Remarkably, administrators are mostly ignored by today’s LMS mobile apps. Other than functions available for managers and instructors, we don’t see much available for learning operations. Perhaps it’s assumed that admin tasks are best suited to desktop computers. Or, perhaps this is an opportunity for differentiation.
*Usually requires native app rather than web app.
What to Ask LMS Vendors
Do you want to verify where your current vendor stands with mobile — or want to consider new options? These questions will help you compare apples to apples:
- What are your current mobile LMS capabilities?
- Do you have responsive design for all user groups? Which types?
- Can you access the LMS and all functions without panning?
- Are there any functions that aren’t accessible via mobile?
- Have you developed mobile apps for the LMS? If so, what value do they add — and for which users?
- Are your mobile apps native or web-based? If native, what platforms are supported today? Why?
- What mobile functionality is on your product roadmap? How firm is that timeline?
Conclusion: Mobile LMS Buying Advice
Vendors are running two concurrent races to fully mobilize the LMS:
1) The race to provide responsive design for all users and
2) The race to develop learning apps for multiple user types — each with distinctive needs
Responsive design simplifies the LMS user experience, and is the easiest way to serve a global extended enterprise audience. On the other hand, mobile apps can replicate and extend core LMS capabilities, while providing opportunities for innovation and differentiation.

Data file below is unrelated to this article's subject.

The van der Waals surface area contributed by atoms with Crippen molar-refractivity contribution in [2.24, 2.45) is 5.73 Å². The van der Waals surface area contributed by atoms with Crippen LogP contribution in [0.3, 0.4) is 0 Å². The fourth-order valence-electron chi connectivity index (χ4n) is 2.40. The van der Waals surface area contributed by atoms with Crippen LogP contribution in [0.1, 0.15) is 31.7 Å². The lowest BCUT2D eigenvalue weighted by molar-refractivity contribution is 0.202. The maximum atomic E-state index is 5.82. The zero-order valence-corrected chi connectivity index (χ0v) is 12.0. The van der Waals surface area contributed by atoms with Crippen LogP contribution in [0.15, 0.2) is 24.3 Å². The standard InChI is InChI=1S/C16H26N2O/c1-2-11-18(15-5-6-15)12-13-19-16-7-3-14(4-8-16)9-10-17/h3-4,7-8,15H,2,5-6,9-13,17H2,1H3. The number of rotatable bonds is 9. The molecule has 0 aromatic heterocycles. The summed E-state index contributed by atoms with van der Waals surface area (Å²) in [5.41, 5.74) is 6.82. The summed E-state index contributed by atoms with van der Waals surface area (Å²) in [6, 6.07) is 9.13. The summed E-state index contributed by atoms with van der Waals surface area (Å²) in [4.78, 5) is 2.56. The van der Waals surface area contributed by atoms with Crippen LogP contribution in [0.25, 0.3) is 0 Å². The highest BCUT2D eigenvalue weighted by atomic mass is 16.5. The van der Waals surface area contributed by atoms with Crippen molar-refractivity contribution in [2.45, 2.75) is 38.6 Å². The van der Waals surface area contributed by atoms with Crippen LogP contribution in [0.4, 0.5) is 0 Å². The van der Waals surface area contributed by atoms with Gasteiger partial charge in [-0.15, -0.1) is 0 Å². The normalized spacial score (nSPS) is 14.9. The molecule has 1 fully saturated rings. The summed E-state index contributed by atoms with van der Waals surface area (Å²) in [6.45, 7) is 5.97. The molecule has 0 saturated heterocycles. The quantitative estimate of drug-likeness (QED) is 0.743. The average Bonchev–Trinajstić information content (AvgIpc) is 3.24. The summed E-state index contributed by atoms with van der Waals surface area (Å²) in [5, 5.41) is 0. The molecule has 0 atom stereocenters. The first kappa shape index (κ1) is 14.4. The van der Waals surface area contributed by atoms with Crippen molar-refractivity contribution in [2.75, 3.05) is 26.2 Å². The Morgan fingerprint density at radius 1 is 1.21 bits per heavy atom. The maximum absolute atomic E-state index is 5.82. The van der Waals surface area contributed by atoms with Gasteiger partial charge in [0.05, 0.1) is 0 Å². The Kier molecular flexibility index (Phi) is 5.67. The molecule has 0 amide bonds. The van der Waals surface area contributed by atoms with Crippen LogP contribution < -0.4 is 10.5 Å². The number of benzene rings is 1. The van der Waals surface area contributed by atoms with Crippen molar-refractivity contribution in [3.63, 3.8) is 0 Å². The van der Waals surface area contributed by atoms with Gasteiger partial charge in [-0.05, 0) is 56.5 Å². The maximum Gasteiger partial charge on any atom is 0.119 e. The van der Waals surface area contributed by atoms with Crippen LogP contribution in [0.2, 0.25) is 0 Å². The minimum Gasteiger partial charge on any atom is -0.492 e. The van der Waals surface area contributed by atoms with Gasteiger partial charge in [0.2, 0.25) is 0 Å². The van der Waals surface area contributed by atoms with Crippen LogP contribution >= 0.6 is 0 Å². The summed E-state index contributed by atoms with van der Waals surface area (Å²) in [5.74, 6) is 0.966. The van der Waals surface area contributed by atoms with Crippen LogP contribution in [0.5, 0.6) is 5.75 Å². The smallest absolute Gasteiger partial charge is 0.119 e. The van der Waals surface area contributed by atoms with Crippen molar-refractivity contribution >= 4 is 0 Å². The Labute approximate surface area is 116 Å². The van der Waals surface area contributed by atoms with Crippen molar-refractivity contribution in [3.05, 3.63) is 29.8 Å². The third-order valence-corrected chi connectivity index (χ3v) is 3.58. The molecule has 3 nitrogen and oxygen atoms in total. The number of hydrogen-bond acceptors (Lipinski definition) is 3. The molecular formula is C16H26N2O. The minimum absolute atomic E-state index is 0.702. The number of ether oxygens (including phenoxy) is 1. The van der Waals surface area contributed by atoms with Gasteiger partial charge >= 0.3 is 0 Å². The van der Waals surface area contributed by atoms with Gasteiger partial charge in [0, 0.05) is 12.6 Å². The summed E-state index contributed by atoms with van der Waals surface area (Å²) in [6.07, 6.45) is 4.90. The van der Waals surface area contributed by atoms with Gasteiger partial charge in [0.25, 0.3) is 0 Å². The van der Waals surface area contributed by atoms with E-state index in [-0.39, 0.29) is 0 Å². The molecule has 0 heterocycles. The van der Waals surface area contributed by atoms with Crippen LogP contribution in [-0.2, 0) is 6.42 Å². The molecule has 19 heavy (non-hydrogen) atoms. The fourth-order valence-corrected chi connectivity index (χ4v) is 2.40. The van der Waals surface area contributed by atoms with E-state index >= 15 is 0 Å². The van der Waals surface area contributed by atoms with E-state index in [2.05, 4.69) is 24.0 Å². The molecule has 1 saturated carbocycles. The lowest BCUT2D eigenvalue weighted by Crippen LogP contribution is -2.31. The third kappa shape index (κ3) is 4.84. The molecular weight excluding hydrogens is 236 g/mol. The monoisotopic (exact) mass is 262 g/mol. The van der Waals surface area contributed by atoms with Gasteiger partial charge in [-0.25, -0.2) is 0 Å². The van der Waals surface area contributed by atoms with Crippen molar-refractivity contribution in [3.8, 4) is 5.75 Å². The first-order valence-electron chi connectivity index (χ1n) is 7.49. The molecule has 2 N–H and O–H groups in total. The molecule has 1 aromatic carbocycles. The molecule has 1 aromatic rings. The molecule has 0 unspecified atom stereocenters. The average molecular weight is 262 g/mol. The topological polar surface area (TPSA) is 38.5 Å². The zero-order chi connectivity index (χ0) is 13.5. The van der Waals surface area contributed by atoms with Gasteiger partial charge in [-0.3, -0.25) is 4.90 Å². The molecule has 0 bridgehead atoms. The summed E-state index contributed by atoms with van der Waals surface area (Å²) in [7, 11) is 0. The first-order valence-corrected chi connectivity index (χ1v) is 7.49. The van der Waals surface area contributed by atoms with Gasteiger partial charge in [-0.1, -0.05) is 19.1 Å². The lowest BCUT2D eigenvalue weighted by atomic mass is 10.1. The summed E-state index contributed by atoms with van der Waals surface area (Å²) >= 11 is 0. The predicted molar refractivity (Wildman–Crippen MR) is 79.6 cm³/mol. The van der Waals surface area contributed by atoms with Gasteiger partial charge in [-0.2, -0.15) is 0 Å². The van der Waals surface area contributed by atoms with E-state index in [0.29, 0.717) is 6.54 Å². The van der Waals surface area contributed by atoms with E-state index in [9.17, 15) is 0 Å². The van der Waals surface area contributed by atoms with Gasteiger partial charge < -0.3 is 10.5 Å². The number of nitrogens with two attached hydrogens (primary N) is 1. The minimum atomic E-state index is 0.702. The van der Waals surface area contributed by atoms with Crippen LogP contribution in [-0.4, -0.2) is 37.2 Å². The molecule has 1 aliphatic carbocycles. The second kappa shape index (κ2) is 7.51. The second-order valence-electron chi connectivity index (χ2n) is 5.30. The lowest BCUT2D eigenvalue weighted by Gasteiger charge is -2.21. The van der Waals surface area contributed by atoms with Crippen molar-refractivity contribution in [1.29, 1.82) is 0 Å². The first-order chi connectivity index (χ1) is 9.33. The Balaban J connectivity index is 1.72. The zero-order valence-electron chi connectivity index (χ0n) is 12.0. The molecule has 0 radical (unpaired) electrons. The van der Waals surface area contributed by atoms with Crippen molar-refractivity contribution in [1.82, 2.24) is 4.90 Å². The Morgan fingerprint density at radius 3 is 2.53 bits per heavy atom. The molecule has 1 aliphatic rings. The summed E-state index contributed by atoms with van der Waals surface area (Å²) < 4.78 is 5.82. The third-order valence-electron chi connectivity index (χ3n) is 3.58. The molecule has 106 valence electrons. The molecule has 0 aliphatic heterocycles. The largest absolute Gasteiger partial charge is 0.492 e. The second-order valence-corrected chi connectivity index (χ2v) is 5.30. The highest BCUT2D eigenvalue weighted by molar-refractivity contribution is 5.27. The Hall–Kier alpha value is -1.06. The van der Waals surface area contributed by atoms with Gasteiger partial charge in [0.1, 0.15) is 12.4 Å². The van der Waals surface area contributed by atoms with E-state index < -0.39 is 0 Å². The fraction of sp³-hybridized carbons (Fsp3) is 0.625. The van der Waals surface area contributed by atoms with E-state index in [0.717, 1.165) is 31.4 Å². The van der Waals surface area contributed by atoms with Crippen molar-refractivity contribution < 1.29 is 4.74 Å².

Both responsive design and mobile apps are here to stay. Eventually, all LMS solutions will be fully responsive for all users, and a catalog of mobile apps will extend and enhance the core LMS platform. No single mobile strategy is the obvious “right” choice. The best solution depends on your organization’s target audiences, and how they prefer to access and apply training and performance support.
Does your organization use a mobile LMS? What challenges or opportunities are you experiencing? Share your thoughts in the comments area below.
About The Author: Thanks to our guest contributor, John Leh, CEO and Lead Analyst at Talented Learning, LLC. John is an LMS selection consultant and training industry blogger focused on helping organizations plan and implement technology strategies that support extended enterprise learning. He has almost 20 years of experience in the eLearning and LMS industry, having served as a trusted advisor to more than 100 learning organizations with a total technology spend of more than $50 million. You can connect with John on LinkedIn on Twitter or by email.
This content is adapted from a post that was originally published on the TalentedLearning blog.